Associate Professor Crom Saunders Helps Develop Interpreting Training Program Curriculum in Ecuador
American Sign Language Associate Professor Crom Saunders recently returned from Ecuador, where he spent time with FENASEC (the acronym behind the Spanish for The National Federation of Ecuadorean Deaf People) helping create a curriculum for the development of an Interpreting Training Program (ITP) in the country.
Six years since the Ecuadorian government’s recognition of LSEC—the sign language used in Ecuador—the majority of hearing people in the LSEC community have learned LSEC through immersion in the Deaf community, not from any curriculum. Curriculum development for community classes is only about four years old. According to Saunders, “an ITP would allow students to study the language from a sociolinguistic approach, which allows for a stronger foundation in learning the interpreting process.” Saunders adds that “FENASEC hopes that a degree in interpreting will help create more rigorous standards for certification.”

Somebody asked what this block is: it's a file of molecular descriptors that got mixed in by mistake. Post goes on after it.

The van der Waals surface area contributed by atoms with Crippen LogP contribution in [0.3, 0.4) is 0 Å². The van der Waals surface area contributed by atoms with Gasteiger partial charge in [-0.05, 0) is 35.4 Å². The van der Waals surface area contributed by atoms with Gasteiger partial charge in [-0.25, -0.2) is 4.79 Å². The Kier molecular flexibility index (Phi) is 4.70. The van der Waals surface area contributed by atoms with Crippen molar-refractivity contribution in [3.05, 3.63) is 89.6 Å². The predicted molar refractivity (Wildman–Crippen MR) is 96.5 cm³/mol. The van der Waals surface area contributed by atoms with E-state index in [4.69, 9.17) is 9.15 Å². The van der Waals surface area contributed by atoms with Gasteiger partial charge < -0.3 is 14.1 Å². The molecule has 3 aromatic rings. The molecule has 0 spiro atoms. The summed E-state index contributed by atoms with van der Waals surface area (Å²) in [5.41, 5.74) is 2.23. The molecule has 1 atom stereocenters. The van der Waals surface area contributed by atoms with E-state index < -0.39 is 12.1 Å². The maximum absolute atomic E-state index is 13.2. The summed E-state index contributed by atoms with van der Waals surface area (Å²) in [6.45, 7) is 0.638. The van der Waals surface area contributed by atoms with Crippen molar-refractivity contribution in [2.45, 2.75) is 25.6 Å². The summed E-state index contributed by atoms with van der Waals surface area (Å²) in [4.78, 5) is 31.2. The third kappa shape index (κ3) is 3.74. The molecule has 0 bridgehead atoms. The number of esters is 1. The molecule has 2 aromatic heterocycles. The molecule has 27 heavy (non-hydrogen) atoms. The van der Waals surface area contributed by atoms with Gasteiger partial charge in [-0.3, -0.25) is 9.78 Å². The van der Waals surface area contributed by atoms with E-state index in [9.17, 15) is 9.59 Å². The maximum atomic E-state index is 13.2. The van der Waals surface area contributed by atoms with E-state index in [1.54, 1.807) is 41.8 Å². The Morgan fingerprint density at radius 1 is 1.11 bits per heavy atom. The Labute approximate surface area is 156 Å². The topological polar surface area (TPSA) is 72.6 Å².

While there, Saunders presented a ten-hour-long workshop to interpreters—both expert and beginner—to help with the establishment of ITP programs in Ecuador. Saunders hopes to “see Ecuador develop a curriculum that suits their community and cultural needs, and to see the national standards for certified interpreters be raised and established.”
For further education, FENASEC staff and members of the National Association for Interpretation will be visiting Columbia College Chicago for observation. Saunders hopes that with these observations, visitors “come away with an idea of the standards that we hold our students to, as an accredited program, and also with their own ideas of how to tweak our curriculum and evaluation processes to fit their own unique culture.”